You also won a Most Highly Commended Award for another entry, "The Garden Spider". In your own estimation, do you prefer one poem to the other, or would you rank them equally?

It's hard for me to judge "The Garden Spider" objectively, because it has a very special meaning to me.  It was the first poem I wrote after a dry period that had lasted for almost 40 years.  And the first line of the poem, "The first step is a drop into the void" is a metaphor for what I was trying to do – reclaim my vocation as a poet.  I had been a precocious, prize-winning poet as a teenager and college student, but the muse had deserted me for 40 years of adult life, marriage, motherhood, and a career as a science journalist.  A poet friend visiting from London, Claire Barnham, dragged me to some poetry readings (which I had been avoiding for many years), and the muse began to stir.  It was October, 2002, and my garden was full of hard-working specimens of Araneus diadematus and their beautiful webs. Always the curious science writer, I wondered how the web was made, and looked it up.  The field guide's description of the spider's web-making began "The first step is a drop into the void", a path I followed. 

How long have you been writing poetry and have you enjoyed any previous successes?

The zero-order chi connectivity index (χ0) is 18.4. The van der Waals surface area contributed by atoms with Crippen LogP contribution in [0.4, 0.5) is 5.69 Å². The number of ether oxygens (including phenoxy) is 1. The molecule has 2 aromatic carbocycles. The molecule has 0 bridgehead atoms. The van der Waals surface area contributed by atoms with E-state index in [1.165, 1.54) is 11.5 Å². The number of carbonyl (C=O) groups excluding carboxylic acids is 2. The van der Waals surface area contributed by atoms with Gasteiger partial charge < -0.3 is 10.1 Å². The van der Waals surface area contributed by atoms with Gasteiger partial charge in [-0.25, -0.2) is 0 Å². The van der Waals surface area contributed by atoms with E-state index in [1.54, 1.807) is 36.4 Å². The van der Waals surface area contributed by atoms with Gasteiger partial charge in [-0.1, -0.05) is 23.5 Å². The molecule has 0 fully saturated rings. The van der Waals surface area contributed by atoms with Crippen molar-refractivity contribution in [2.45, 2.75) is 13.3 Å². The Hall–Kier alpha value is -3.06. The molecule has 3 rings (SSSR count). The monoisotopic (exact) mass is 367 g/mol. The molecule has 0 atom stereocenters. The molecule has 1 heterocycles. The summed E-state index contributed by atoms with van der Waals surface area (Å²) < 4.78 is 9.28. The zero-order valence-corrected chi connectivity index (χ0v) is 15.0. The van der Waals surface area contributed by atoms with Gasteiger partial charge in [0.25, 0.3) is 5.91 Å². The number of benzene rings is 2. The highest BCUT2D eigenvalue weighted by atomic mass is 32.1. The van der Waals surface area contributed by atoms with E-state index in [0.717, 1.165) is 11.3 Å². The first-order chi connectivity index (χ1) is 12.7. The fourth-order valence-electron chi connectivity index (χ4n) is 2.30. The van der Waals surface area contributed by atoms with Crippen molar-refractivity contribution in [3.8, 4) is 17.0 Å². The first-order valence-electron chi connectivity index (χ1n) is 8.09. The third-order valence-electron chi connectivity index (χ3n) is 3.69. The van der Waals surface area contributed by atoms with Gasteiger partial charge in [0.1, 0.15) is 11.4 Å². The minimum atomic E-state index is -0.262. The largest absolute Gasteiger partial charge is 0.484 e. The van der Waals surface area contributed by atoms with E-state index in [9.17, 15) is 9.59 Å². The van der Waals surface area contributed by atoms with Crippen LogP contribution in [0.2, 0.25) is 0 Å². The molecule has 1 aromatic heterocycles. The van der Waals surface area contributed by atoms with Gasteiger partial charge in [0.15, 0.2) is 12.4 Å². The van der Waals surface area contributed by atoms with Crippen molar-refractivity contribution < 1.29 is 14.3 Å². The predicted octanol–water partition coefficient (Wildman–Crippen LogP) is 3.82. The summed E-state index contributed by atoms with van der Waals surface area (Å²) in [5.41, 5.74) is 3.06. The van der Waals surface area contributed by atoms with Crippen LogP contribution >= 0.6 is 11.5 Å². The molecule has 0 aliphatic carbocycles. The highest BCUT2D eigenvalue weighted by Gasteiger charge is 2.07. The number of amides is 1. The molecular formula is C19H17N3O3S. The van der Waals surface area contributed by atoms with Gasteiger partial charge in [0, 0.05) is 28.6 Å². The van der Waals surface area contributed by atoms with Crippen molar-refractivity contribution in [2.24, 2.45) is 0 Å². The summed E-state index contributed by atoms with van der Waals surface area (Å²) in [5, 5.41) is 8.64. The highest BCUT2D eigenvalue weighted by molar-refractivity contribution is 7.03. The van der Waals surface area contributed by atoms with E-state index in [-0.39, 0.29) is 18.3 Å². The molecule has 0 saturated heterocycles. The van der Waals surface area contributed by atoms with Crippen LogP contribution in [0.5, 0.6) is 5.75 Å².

I was born into a family of writers and journalists and poets. I wrote my first poems at the age of 12 or 13.  By high school I was winning state-wide prizes, and by college I was writing sonnets virtually indistinguishable from the ones I write now.  (So really I have not matured at all as a poet – I don’t know if that’s good or bad.)  My greatest influences as a poet were: a) growing up in the midst of nature, in an ancient farmhouse without electricity or indoor plumbing; and b) reading great poetry early in life, and unconsciously committing countless pages of it to memory.  I carry around in my head an enormous anthology of the poetry that I read in my youth – Yeats, Shakespeare, Frost, Jeffers, Eliot, Millay, Wordsworth.  I never took a college course in poetry, never joined any kind of poetry group, never even considered trying to make a living as a poet or academic.  I did, however, go into "the family business" as a science journalist, specializing in physics and astronomy.  Before long, my kind of poetry went out of style. (Poetry without either rhyme or formal meter never interested me, and still doesn't).  Both the academic world of modern poetry and the vibrant  poetry-slam scene seemed closed to an outsider. The muse deserted me, and though the desertion made me sad, I accepted it and moved on.